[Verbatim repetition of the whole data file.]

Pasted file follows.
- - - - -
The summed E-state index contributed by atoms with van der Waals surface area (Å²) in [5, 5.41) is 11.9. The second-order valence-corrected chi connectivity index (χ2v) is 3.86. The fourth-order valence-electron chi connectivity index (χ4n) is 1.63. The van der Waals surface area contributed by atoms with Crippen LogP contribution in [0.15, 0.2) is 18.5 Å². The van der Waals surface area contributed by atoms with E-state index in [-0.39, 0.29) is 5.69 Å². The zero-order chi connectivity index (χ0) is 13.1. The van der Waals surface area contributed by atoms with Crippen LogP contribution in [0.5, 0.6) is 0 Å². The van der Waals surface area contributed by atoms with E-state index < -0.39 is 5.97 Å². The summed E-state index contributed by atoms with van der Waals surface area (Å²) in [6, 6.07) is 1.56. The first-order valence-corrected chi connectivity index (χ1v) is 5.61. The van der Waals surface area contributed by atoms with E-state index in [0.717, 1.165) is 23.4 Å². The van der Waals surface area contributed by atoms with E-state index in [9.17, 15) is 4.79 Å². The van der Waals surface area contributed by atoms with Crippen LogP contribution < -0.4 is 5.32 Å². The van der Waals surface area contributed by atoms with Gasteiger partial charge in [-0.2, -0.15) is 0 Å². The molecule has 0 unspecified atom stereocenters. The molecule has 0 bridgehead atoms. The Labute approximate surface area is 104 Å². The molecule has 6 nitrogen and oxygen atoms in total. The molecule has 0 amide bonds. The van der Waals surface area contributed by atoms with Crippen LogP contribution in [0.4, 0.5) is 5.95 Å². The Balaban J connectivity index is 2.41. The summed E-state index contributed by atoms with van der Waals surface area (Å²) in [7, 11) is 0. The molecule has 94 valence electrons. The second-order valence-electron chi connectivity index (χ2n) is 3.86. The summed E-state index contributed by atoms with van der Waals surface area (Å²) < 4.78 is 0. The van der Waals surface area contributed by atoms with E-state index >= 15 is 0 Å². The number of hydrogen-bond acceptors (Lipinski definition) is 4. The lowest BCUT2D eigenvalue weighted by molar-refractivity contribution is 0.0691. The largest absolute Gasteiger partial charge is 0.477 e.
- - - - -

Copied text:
The summed E-state index contributed by atoms with van der Waals surface area (Å²) in [5, 5.41) is 11.9. The second-order valence-corrected chi connectivity index (χ2v) is 3.86. The fourth-order valence-electron chi connectivity index (χ4n) is 1.63. The van der Waals surface area contributed by atoms with Crippen LogP contribution in [0.15, 0.2) is 18.5 Å². The van der Waals surface area contributed by atoms with E-state index in [-0.39, 0.29) is 5.69 Å². The zero-order chi connectivity index (χ0) is 13.1. The van der Waals surface area contributed by atoms with Crippen LogP contribution in [0.5, 0.6) is 0 Å². The van der Waals surface area contributed by atoms with E-state index < -0.39 is 5.97 Å². The summed E-state index contributed by atoms with van der Waals surface area (Å²) in [6, 6.07) is 1.56. The first-order valence-corrected chi connectivity index (χ1v) is 5.61. The van der Waals surface area contributed by atoms with E-state index in [0.717, 1.165) is 23.4 Å². The van der Waals surface area contributed by atoms with E-state index in [9.17, 15) is 4.79 Å². The van der Waals surface area contributed by atoms with Crippen LogP contribution < -0.4 is 5.32 Å². The van der Waals surface area contributed by atoms with Gasteiger partial charge in [-0.2, -0.15) is 0 Å². The molecule has 0 unspecified atom stereocenters. The molecule has 0 bridgehead atoms. The Labute approximate surface area is 104 Å². The molecule has 6 nitrogen and oxygen atoms in total. The molecule has 0 amide bonds. The van der Waals surface area contributed by atoms with Crippen LogP contribution in [0.4, 0.5) is 5.95 Å². The Balaban J connectivity index is 2.41. The summed E-state index contributed by atoms with van der Waals surface area (Å²) in [7, 11) is 0. The molecule has 94 valence electrons. The second-order valence-electron chi connectivity index (χ2n) is 3.86. The summed E-state index contributed by atoms with van der Waals surface area (Å²) < 4.78 is 0. The van der Waals surface area contributed by atoms with E-state index >= 15 is 0 Å². The number of hydrogen-bond acceptors (Lipinski definition) is 4. The lowest BCUT2D eigenvalue weighted by molar-refractivity contribution is 0.0691. The largest absolute Gasteiger partial charge is 0.477 e.